Even though the Rams held a 10-0 lead deep into the second quarter, the Vikings appeared to be sleepwalking. Momentum appeared to turn, though, when Stafford threw an ill-advised interception to linebacker Anthony Barr, who returned the ball to the Rams’ 11-yard line. But again, this red zone trip yielded little for the Vikings. Cousins was sacked on first down, and following two short passes to Justin Jefferson and Adam Thielen, the Vikings settled for a field goal at the Rams’ four-yard line, cutting the deficit to 10-3.

Another interception by Barr in the third quarter set the Vikings up at LA’s two-yard line. This time Minnesota punched it in with an Alexander Mattison run. The Rams only led 13-10, but that would be short-lived.

Following the next Vikings drive, another three-and-out, Jordan Berry punted to Rams’ returner Brandon Powell. Minnesota’s coverage team lost contain, and Powell sprinted down the right sideline, somersaulting into the end zone to give the Rams a 20-10 lead. The Vikings’ offense responded with a strong drive, but it stalled at the Rams’ six-yard line, leading to another field goal by Greg Joseph.

A touchdown by OBJ in the fourth quarter gave the Rams a 14-point lead. The Vikings scored on the following drive with a six-yard touchdown by Osborn. But Minnesota’s lost opportunities throughout the game allowed the Rams to control the final eight minutes of game time. LA ran a 12-play, 69-yard drive that ate up six minutes and 15 seconds of game-time. They converted three third-down conversions on the drive, sucking the soul out of the Vikings. Their 24-yard field goal was good, making the game 30-20. The Vikings kicked a field goal with 36 seconds left to cut the game to 30-23 but failed to recover the onside kick.

The final score was somewhat deceiving, much like the box score. LA was 7/14 on third down while the Vikings were only 2/12. Minnesota actually out-gained the Rams in yards per play and won the turnover battle. But that the Vikings could only score 10 points off of the three turnovers (all of which occurred in Rams’ territory) killed any momentum the Vikings built. Both teams were 2/5 in the red zone. But one of those “failed” red zone attempts came when LA kicked a field goal to end the first half. The other came at the heels of the six-minute drive in the fourth quarter that iced the game.

Much like the Bengals, the Rams didn’t rank much higher than the Vikings in offensive yardage. They were ninth in the league. Their 18 interceptions ranked 27th in the NFL. But, naturally, they were tied at seventh for points scored in 2021 with the Bengals.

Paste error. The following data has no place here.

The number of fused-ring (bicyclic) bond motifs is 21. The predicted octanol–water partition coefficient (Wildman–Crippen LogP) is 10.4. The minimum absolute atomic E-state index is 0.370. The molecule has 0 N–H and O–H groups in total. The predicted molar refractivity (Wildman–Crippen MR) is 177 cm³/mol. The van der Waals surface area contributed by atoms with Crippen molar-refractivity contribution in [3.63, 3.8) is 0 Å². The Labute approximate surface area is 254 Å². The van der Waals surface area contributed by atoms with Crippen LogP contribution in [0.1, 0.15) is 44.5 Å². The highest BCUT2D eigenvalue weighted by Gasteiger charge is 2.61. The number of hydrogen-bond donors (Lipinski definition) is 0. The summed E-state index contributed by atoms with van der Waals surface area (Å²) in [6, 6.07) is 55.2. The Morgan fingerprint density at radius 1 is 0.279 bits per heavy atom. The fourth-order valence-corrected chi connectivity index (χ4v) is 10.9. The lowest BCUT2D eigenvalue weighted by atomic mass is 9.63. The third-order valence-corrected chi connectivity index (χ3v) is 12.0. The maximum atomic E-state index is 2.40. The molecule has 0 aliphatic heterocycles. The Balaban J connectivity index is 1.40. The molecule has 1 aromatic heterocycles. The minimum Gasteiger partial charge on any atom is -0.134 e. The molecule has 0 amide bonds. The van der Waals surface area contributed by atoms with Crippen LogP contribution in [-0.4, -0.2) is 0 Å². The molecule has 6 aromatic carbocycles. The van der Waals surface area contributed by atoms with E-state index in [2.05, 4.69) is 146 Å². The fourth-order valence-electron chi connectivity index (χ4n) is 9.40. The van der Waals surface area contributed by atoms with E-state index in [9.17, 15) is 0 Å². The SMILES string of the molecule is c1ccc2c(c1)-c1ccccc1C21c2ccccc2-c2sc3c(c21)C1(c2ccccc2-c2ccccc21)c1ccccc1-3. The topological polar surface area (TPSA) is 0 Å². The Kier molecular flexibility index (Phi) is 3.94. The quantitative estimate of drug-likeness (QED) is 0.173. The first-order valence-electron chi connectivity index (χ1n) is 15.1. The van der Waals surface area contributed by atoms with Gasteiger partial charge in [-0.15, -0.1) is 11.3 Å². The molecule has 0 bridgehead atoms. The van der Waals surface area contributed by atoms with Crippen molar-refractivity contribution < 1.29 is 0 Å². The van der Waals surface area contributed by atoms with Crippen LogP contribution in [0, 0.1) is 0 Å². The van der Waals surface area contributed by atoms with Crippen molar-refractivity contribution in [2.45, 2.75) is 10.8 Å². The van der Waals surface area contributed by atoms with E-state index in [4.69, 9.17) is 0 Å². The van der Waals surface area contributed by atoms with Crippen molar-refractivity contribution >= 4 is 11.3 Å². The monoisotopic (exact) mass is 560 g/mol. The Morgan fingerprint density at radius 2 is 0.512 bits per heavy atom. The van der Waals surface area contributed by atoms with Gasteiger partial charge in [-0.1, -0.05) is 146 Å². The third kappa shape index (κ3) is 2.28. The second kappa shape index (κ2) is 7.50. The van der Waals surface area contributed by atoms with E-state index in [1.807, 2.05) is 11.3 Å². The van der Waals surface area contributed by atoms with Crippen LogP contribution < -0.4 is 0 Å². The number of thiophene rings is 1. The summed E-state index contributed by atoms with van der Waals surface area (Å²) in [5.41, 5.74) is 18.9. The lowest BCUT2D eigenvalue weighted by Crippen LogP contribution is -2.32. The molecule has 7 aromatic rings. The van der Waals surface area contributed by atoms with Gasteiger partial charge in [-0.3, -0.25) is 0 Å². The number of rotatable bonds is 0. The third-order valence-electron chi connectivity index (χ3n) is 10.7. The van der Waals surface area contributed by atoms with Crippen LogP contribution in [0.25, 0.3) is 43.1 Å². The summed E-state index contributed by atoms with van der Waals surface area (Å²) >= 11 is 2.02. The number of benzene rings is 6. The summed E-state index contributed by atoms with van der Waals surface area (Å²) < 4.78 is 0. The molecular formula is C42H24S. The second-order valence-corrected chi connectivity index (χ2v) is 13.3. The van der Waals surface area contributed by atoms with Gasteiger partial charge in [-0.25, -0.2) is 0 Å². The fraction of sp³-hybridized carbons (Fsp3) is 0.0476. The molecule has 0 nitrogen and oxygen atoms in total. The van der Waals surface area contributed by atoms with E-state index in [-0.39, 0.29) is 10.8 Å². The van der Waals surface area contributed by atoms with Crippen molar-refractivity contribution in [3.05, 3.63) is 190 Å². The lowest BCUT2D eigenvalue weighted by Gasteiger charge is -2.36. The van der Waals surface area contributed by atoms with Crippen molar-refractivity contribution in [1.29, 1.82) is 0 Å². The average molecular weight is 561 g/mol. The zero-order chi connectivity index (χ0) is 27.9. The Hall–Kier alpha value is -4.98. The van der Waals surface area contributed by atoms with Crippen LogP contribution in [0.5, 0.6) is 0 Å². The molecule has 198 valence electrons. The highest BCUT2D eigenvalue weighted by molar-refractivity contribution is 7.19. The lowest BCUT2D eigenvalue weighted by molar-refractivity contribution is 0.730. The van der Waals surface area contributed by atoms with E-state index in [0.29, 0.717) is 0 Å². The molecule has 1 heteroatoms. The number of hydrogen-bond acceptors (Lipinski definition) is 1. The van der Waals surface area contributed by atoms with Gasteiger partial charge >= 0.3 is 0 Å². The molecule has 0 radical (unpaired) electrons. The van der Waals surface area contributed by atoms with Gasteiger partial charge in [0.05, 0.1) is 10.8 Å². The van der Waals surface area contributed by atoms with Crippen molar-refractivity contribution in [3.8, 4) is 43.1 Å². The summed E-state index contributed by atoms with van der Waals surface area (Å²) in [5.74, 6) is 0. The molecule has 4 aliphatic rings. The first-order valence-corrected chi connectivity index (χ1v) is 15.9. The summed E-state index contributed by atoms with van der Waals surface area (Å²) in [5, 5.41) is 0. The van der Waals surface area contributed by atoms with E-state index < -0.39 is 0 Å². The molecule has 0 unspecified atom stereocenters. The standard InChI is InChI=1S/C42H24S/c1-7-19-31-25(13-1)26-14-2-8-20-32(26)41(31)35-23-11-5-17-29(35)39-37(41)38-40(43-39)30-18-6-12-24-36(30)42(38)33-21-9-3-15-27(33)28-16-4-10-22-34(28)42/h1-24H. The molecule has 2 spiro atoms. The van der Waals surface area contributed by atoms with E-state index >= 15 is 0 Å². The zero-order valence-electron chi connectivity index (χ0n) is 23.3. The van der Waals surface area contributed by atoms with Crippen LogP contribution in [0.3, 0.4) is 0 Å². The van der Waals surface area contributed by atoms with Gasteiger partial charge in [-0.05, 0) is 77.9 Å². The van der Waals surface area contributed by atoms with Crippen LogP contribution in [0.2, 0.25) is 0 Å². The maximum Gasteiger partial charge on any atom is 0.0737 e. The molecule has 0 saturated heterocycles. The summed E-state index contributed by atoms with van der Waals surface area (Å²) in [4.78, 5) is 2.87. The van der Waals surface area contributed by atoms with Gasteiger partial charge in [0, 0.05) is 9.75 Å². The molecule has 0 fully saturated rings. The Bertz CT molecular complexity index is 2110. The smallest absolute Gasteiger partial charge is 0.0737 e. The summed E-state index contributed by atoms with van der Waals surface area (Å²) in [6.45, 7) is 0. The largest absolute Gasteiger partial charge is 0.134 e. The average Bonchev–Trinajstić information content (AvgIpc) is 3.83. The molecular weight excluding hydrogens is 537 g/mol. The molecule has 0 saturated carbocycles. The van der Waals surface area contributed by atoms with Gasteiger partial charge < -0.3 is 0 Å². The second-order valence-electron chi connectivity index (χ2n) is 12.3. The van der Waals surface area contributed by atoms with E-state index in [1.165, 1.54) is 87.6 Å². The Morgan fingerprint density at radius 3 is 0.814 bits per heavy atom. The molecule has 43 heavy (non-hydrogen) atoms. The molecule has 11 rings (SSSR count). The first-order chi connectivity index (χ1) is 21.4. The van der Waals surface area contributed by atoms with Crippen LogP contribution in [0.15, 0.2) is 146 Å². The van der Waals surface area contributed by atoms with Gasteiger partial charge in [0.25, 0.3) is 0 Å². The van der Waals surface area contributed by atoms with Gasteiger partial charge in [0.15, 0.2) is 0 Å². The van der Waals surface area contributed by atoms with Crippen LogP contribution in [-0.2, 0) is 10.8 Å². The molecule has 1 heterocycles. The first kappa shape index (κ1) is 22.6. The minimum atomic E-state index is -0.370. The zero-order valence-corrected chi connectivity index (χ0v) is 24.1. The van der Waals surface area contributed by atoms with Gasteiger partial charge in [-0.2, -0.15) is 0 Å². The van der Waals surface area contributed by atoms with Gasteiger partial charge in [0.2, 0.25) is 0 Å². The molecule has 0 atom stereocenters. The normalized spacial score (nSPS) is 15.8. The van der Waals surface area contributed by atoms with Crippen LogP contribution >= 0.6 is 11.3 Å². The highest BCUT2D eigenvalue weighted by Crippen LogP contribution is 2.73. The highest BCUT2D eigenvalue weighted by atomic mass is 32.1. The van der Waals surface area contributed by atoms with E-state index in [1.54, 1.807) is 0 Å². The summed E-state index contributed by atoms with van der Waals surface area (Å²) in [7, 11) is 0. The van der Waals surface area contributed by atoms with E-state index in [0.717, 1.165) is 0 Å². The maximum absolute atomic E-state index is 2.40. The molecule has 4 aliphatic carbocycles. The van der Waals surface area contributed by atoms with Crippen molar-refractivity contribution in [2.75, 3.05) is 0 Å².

These two games both showed that the Vikings could play with anyone in 2021. No one could have foreseen the Bengals advancing to the Super Bowl in Week 1, but they were clearly an improved team. The Rams were in the mix in the NFC from the beginning of the year. Minnesota had opportunities to seize each game. Instead, they spent the majority of both games chasing from behind. That is not a recipe for success for a team that relied on their running game.

As the turnover numbers show between the three teams, the Vikings were the most risk-averse team. However, came at the expense of points scored, and Minnesota was already giving up more points than Cincinnati and LA. Better coaching and a more aggressive mindset should help the Vikings in games like these next year. Every team suffers through an offensive lull here and there. But it shouldn’t be a recurring theme, especially when dealing with great field position.

Maybe the Vikings aren’t that far off. Perhaps what they need, more than anything, is a more intentional offense that is focused on maximizing their weapons and isn’t afraid of risks. Luckily, they have Rams’ offensive coordinator Kevin O’Connell coming to fill their head coaching vacancy after the Super Bowl. Meanwhile, the Bengals have former Sean McVay disciple Zac Taylor leading their team. When you watch the game this Sunday and how the two teams scheme their playmakers open, we will hopefully be seeing what the Vikings’ offense can become in the near future.

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Photo Credit: Sam Greene (USA TODAY Sports)